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Majority of Hispanics in U.S. no longer Catholic, new study finds

A new study shows that the percentage of Catholics in the United States has fallen from nearly one-in-four to one-in-five, with the added news that Hispanics in America are no longer majority-Catholic.

The Pew Research Center survey released Oct. 17 noted that in general, religious practice in the country has declined at a “rapid pace.”

Based on telephone surveys conducted in 2018-2019, Pew found that 65 percent of Americans now call themselves Christian, down 12 percentage points from a decade ago; in addition, those having no religion – describing themselves as atheist, agnostic or “nothing in particular” – are now 26 percent of the population, up from 17 percent a decade ago.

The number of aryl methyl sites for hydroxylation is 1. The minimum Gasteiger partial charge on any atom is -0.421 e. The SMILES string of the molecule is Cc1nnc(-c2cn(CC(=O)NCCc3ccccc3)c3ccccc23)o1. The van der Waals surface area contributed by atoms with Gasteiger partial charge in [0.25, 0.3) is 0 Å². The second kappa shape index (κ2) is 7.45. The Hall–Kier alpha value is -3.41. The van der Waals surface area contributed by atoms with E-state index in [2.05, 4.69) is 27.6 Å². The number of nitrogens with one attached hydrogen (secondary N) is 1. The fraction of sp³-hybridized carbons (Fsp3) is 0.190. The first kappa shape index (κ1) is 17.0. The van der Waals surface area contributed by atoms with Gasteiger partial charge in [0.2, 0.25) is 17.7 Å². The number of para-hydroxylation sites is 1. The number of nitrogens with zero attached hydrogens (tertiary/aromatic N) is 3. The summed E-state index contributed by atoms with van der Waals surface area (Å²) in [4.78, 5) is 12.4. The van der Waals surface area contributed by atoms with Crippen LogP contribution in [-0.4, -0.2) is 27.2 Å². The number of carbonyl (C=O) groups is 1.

Self-described Protestants went from 77 to 65 percent in that time period; Catholics went from 23 percent to 20 percent.

Although Catholic leaders might feel some comfort knowing they aren’t experiencing the same sort of decline as Protestants, they must be worried by the large number of Hispanic Catholics leaving the Church.

In 2009, 57 percent of Hispanics called themselves Catholic; it was only 47 percent in 2019. Only a small percentage of that can be attributed to joining other churches or religions – the number of Hispanics identifying as Protestant only rose from 23 in 2009 to 26 percent in 2017 (although the 2019 data showed 24 percent, the earlier survey is probably more thorough); and the number describing themselves as belonging to non-Christian religions rose from 1 percent to 3 percent. However, those describing themselves as atheist, agnostic or “nothing in particular” increased from 16 to 23 percent.

Read more at Crux 

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